WASHINGTON (CNN) - Former Vice President Dick Cheney said Monday that he does "not believe" and has "never seen any evidence to confirm (Saddam Hussein) was involved in" the September 11, 2001 attacks.
He strongly defended the Bush administration's decision to invade Iraq, however, citing Hussein's previous decisions to support and provide "safe harbor" to terrorists.
Cheney, in an appearance at the National Press Club, said he is intent on speaking out in defense of the Bush administration's national security record because "a clear understanding of policies that worked (in protecting the United States) is essential."
Among other things, he called the Guantanamo Bay, Cuba, detention center a "good facility ... if you are going to be engaged in a world conflict such as we are in terms of global war on terrorism. You know, if you don't have a place where you can hold these people the only other option is to kill them. And we don't operate that way."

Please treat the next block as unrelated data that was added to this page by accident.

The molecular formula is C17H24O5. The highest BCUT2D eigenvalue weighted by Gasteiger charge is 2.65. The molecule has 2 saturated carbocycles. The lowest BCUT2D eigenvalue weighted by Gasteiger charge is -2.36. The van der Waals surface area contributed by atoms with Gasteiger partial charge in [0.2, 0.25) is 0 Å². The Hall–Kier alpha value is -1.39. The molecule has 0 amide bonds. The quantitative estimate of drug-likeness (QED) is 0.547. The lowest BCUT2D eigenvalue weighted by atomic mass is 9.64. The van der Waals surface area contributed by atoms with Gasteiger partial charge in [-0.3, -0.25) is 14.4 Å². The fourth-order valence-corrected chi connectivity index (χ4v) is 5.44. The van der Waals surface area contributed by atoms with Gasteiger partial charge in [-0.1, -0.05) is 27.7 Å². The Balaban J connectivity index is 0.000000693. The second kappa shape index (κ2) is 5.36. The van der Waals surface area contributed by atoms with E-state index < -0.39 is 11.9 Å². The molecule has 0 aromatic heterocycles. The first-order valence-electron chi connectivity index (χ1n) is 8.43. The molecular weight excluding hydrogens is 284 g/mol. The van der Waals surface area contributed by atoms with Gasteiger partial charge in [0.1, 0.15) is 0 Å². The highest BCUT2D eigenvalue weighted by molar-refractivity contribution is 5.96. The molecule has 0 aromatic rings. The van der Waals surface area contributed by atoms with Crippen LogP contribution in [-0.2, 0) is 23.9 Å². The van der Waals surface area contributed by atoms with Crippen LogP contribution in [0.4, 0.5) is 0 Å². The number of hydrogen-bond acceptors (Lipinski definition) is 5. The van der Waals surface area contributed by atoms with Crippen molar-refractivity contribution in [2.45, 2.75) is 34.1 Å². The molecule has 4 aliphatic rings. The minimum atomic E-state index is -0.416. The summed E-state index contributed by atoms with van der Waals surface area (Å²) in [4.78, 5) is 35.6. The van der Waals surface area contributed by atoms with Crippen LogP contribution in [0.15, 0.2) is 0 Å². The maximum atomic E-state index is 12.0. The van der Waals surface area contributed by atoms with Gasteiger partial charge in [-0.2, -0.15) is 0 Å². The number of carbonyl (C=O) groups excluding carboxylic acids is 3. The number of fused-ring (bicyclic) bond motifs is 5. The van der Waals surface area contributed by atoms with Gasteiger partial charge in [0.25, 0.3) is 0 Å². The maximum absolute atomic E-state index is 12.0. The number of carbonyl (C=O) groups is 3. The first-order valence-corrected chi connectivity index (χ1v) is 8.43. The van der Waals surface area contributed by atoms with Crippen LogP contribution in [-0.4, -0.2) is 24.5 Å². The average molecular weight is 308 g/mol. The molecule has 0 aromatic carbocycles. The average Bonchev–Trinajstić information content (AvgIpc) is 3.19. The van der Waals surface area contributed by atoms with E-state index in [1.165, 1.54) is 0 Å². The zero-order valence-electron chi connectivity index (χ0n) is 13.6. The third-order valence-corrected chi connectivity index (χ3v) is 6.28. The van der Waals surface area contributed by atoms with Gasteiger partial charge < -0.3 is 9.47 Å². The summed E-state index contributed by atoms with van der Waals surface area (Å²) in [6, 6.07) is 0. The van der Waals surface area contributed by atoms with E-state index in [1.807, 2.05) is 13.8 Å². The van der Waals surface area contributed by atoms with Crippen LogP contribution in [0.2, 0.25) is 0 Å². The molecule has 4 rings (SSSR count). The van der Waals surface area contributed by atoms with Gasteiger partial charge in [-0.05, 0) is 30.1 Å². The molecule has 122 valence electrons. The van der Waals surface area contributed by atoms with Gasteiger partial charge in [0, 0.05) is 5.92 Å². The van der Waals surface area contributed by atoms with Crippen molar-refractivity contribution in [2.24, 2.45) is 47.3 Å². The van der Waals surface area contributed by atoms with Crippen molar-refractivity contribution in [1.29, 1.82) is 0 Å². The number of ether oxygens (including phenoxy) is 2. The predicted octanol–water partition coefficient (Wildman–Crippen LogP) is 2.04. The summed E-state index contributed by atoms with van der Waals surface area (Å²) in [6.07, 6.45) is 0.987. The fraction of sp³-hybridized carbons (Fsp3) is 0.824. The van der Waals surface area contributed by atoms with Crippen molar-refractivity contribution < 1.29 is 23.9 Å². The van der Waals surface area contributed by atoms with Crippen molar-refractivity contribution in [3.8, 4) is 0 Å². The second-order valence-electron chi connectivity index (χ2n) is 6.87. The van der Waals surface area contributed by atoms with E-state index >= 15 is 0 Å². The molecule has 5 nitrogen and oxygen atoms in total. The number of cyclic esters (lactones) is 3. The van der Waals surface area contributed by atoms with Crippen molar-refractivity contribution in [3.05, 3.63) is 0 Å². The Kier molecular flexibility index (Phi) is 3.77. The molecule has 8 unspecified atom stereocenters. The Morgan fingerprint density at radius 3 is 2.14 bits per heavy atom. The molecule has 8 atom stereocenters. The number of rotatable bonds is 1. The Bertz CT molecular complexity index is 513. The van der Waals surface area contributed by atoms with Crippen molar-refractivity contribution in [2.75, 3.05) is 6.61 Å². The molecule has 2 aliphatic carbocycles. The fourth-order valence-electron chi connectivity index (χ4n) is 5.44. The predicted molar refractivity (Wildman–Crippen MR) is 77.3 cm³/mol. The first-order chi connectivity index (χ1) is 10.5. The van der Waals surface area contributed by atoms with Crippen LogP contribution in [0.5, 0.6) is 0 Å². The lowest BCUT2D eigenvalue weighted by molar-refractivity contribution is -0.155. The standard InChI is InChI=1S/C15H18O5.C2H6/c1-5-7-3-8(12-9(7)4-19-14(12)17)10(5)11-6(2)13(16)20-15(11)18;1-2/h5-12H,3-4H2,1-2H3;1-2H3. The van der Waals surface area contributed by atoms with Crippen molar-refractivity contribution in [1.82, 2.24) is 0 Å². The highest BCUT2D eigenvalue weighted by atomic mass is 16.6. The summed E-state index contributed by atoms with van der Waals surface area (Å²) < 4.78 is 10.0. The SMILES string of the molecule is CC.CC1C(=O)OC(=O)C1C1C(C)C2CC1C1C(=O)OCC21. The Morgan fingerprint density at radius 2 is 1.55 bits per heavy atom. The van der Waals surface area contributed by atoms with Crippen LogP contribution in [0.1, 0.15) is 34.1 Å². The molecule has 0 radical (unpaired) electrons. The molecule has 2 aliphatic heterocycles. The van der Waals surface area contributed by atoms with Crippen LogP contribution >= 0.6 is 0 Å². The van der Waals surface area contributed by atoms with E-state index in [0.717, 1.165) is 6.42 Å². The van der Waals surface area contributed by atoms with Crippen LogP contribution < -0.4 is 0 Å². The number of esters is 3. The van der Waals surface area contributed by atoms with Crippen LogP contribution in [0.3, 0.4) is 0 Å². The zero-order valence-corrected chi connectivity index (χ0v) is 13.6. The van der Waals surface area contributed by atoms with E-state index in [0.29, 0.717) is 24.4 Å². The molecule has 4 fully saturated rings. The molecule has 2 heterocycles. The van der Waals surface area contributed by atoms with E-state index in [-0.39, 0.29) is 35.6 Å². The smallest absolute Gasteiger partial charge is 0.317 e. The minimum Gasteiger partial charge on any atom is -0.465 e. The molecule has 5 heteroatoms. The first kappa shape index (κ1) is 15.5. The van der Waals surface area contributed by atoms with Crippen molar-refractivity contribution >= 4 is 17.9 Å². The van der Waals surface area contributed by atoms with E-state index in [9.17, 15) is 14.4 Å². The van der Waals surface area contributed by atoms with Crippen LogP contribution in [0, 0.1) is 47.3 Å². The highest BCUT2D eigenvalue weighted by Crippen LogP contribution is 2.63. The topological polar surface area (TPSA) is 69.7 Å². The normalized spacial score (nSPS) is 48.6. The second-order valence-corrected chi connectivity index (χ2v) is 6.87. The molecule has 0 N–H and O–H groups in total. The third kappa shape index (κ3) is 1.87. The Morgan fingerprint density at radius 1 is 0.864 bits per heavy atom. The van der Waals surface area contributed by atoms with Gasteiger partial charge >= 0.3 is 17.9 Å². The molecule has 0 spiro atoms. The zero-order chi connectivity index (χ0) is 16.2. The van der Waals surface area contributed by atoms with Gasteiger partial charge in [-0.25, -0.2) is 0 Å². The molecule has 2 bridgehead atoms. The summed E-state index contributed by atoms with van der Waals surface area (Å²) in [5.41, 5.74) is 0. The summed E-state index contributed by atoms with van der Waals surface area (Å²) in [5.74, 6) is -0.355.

He also reiterated his call for President Barack Obama to declassify documents detailing the results of so-called "enhanced interrogations" of high-value detainees.
Since Obama has already released memos detailing the interrogation methods, Cheney argued, it is important to share the results of those interrogations with the public as well.
On May 14, the CIA rejected the former vice president's request to declassify the documents. CIA spokesman Paul Gimigliano, in a written statement, said the two documents are the subject of pending lawsuits and cannot therefore be declassified.
Cheney argued Monday that the memos previously released were also the subject of ongoing lawsuits. He said Obama can release the additional documents with "the stroke of a pen."
Cheney previously gave a full-throated defense of the Bush administration's "enhanced" interrogations of al Qaeda prisoners during an appearance at the conservative American Enterprise Institute on May 21.
He has argued that the interrogations saved the lives of "thousands, perhaps hundreds of thousands." He called the techniques the Bush administration approved "legal, essential, justified, successful, and the right thing to do."